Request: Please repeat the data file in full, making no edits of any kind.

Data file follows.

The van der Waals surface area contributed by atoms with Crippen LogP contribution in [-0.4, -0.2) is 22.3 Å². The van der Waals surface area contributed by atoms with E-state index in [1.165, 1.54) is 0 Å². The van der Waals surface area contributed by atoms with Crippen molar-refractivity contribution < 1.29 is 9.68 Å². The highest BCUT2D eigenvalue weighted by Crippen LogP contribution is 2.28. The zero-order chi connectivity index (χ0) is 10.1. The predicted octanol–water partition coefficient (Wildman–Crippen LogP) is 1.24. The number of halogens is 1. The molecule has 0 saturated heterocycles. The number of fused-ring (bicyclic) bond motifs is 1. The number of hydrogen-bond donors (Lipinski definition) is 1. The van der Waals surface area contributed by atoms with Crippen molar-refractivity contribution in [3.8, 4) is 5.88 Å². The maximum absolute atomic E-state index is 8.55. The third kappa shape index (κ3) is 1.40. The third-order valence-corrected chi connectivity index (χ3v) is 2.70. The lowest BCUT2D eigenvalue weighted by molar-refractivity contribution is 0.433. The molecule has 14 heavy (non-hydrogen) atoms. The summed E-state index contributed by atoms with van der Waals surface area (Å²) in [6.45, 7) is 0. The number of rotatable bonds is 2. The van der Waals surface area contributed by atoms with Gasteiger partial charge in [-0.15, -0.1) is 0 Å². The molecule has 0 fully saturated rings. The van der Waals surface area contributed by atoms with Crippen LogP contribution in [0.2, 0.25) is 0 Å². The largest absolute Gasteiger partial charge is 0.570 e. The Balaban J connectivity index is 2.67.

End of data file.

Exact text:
The van der Waals surface area contributed by atoms with Crippen LogP contribution in [-0.4, -0.2) is 22.3 Å². The van der Waals surface area contributed by atoms with E-state index in [1.165, 1.54) is 0 Å². The van der Waals surface area contributed by atoms with Crippen molar-refractivity contribution < 1.29 is 9.68 Å². The highest BCUT2D eigenvalue weighted by Crippen LogP contribution is 2.28. The zero-order chi connectivity index (χ0) is 10.1. The predicted octanol–water partition coefficient (Wildman–Crippen LogP) is 1.24. The number of halogens is 1. The molecule has 0 saturated heterocycles. The number of fused-ring (bicyclic) bond motifs is 1. The number of hydrogen-bond donors (Lipinski definition) is 1. The van der Waals surface area contributed by atoms with Crippen molar-refractivity contribution in [3.8, 4) is 5.88 Å². The maximum absolute atomic E-state index is 8.55. The third kappa shape index (κ3) is 1.40. The third-order valence-corrected chi connectivity index (χ3v) is 2.70. The lowest BCUT2D eigenvalue weighted by molar-refractivity contribution is 0.433. The molecule has 14 heavy (non-hydrogen) atoms. The summed E-state index contributed by atoms with van der Waals surface area (Å²) in [6.45, 7) is 0. The number of rotatable bonds is 2. The van der Waals surface area contributed by atoms with Gasteiger partial charge in [-0.15, -0.1) is 0 Å². The molecule has 0 fully saturated rings. The van der Waals surface area contributed by atoms with Crippen LogP contribution in [0.2, 0.25) is 0 Å². The largest absolute Gasteiger partial charge is 0.570 e. The Balaban J connectivity index is 2.67.